February 5th, 2012 by Robert Franklin, Esq.
The United Kingdom’s coalition government has announced that it intends to change British family law to promote children’s ongoing relationships with both parents post-divorce. Read about it here (Huffington Post, 2/2/12).
The Tory/Liberal Democratic government of David Cameron and Nicholas Clegg came into office almost two years ago on the wings of promises to reform family law to improve children’s access to their fathers. Accordingly, the government appointed a commission to look into the matter.
Heading the commission was David Norgrove who had no experience with family law either as an attorney, judge or litigant.
For months, attorneys who seemed to be in the know published articles about the outlines they perceived of what would the commission’s report would likely recommend. Those included at first the possibility of a presumption of shared parenting that was later replaced by a guarantee that children would have the right to a full ongoing relationship with both parents.
All that looked promising right up to the day the Norgrove report was issued. Contrary to expectations, the report recommended no substantive change to family law on the issue of a child’s rights to its father post-divorce. Put simply, Norgrove and the others on the panel examined Britain’s family situation and pronounced it just fine, thank you.
Unsurprisingly, that was met with a firestorm of anger and disbelief from many quarters that was sufficient to put the Norgrove Report in its final resting place – the dustbin of history.
But the simple fact of the Norgrove Report must count as a salient feature of the political landscape of family law in the U.K. Consider this article from November 2009, less than two years before the Report was issued (Telegraph, 11/16/09). Results of a 4,000-person poll had just been released showing that fully a third of all children of divorce eventually had no contact at all with their fathers. Fatherlessness was rightly connected with a wide array of delinquent behavior by teenagers and young adults. And the family law system that promoted that very dsyfunctional situation was said to be “failing” and “a mess.”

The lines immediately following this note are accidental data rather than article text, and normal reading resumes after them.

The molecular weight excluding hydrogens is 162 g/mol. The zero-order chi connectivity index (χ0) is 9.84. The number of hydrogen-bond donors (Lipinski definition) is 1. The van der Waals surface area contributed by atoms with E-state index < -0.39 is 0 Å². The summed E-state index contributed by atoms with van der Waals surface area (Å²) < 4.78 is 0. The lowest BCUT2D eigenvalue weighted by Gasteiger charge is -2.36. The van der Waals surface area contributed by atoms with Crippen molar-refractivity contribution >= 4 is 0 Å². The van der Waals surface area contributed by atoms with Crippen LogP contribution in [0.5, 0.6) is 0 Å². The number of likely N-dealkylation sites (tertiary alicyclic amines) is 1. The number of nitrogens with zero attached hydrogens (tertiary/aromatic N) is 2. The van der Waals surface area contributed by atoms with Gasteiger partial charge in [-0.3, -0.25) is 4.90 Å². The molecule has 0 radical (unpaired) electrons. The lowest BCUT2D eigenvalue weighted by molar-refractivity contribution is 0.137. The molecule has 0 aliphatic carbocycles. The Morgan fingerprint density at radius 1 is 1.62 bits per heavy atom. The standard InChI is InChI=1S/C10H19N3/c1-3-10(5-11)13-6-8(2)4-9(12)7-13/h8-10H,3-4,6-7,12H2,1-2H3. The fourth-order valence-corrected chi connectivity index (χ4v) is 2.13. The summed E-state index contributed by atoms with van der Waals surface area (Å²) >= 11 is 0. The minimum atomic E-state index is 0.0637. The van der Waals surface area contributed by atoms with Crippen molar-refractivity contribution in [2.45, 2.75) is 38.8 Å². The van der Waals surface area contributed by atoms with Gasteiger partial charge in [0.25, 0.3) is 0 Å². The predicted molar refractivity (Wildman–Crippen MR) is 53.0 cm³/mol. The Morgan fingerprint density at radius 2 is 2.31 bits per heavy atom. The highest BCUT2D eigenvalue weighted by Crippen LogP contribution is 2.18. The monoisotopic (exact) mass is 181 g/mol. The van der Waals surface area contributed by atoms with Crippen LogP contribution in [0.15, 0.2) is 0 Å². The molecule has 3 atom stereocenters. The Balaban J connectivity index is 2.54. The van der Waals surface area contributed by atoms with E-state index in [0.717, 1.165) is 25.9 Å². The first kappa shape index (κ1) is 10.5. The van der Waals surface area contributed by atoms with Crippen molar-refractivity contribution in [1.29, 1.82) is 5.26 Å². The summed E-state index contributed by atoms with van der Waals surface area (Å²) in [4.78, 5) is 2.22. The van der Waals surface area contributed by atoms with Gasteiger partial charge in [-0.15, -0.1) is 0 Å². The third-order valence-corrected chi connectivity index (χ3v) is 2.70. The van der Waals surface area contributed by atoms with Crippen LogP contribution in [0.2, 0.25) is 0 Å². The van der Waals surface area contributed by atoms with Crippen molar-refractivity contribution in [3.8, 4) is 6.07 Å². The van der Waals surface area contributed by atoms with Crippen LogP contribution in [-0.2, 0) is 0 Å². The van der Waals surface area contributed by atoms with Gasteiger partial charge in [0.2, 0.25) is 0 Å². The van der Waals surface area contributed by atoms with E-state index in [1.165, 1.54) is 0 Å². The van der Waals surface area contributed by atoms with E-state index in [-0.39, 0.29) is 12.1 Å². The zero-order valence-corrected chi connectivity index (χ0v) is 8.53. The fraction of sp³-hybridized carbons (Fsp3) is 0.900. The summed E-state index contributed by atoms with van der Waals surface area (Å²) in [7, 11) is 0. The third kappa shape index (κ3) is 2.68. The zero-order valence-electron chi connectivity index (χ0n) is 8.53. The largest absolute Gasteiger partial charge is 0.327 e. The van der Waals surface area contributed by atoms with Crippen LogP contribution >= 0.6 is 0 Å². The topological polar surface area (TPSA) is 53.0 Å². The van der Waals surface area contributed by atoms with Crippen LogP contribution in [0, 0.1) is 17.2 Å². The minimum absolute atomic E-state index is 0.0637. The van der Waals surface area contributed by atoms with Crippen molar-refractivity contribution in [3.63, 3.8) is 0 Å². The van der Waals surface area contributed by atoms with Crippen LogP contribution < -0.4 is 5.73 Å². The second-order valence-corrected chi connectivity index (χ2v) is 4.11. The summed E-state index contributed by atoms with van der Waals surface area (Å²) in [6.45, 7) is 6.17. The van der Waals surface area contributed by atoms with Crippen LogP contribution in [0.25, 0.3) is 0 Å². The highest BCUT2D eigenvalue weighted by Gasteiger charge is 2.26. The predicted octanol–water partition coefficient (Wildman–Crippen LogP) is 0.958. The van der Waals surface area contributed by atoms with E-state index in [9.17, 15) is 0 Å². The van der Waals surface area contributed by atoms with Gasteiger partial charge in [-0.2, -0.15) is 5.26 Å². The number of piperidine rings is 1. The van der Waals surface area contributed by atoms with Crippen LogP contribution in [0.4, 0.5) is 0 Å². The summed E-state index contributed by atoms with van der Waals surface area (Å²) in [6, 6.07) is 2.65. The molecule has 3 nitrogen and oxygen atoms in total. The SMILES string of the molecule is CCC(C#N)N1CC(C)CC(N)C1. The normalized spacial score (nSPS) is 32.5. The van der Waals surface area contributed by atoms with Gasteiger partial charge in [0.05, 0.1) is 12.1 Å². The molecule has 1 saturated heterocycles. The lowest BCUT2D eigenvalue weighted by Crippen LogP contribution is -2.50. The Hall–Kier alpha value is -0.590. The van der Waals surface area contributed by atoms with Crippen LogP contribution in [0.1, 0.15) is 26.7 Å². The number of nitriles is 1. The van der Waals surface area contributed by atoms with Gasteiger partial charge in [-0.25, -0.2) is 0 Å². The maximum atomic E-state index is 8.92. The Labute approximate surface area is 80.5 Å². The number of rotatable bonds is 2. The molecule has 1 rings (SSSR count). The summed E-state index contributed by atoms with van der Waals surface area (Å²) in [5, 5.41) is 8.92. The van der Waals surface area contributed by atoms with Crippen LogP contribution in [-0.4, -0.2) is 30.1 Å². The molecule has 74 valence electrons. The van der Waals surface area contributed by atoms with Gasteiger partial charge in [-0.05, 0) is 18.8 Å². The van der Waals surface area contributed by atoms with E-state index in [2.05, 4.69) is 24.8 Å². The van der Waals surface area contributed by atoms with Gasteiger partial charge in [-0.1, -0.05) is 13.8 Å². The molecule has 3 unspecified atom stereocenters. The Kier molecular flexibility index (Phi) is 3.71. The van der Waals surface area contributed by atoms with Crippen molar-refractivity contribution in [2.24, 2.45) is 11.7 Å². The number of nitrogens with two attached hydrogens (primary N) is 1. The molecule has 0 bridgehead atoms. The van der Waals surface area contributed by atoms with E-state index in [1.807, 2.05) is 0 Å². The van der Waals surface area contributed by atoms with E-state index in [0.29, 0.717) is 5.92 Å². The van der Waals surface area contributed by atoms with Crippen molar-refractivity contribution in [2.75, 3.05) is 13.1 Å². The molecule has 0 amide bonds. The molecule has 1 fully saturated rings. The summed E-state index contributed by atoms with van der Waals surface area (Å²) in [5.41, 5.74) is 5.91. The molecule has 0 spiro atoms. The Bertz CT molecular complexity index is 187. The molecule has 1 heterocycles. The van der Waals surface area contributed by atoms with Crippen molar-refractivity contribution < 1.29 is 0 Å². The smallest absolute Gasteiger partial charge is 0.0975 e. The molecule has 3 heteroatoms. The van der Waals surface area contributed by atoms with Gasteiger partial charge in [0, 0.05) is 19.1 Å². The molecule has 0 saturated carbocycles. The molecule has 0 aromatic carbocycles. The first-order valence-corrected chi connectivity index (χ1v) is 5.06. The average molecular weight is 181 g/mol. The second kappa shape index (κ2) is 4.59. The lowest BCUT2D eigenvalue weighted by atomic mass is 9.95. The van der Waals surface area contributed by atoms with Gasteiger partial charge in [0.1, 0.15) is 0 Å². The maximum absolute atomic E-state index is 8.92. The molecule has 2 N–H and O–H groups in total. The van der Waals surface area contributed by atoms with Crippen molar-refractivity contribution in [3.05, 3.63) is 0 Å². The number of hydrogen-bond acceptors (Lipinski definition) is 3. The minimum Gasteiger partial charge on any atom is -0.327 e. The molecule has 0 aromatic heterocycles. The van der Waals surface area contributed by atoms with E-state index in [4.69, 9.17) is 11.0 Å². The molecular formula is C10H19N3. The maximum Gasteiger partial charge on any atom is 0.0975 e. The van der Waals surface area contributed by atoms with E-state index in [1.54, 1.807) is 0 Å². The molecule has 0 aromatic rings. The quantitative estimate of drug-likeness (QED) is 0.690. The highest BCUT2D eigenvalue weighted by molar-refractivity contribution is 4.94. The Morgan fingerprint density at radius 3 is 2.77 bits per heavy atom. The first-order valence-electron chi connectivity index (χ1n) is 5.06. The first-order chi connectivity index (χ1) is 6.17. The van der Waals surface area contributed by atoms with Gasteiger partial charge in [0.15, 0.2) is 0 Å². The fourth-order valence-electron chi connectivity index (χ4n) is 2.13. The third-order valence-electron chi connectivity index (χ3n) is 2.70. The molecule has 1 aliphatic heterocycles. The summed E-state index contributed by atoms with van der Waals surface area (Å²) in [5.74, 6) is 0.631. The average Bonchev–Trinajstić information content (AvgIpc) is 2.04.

Given the widespread view that family courts were ill-serving British society, the great expectations of the Norgrove Commission were understandable. Change was needed; people expected it, and rightly so.
That Norgrove met this clarion call for reform with a recommendation for none says a lot about the feckless nature of the man and his committee. But it says more about the politics of family law in the U.K. It says there are forces that oppose change and they have a way of winning the day, even as they did in the committee rooms occupied by Norgrove and his fearless band of do-nothings.
As it turns out though, the forces favoring reform aren’t being put off so easily either. The government announced early last week that, in spite of Norgrove, it would seek to change the law to stem the tide of father loss following divorce or separation.
New rules will be “much clearer that it is vital for children to have an ongoing relationship with both parents”, the Department for Education said.
Divorced and separated fathers will get stronger rights to see their children, in a recognition of equal parenting.
As The Telegraph reported here, that means first a ministerial working group that will recommend legal changes within two months (Telegraph, 2/4/12). One assumes that in turn the same anti-father forces will be brought to bear on the working group that were on the hapless Norgrove. So we’ll see what the outcome is.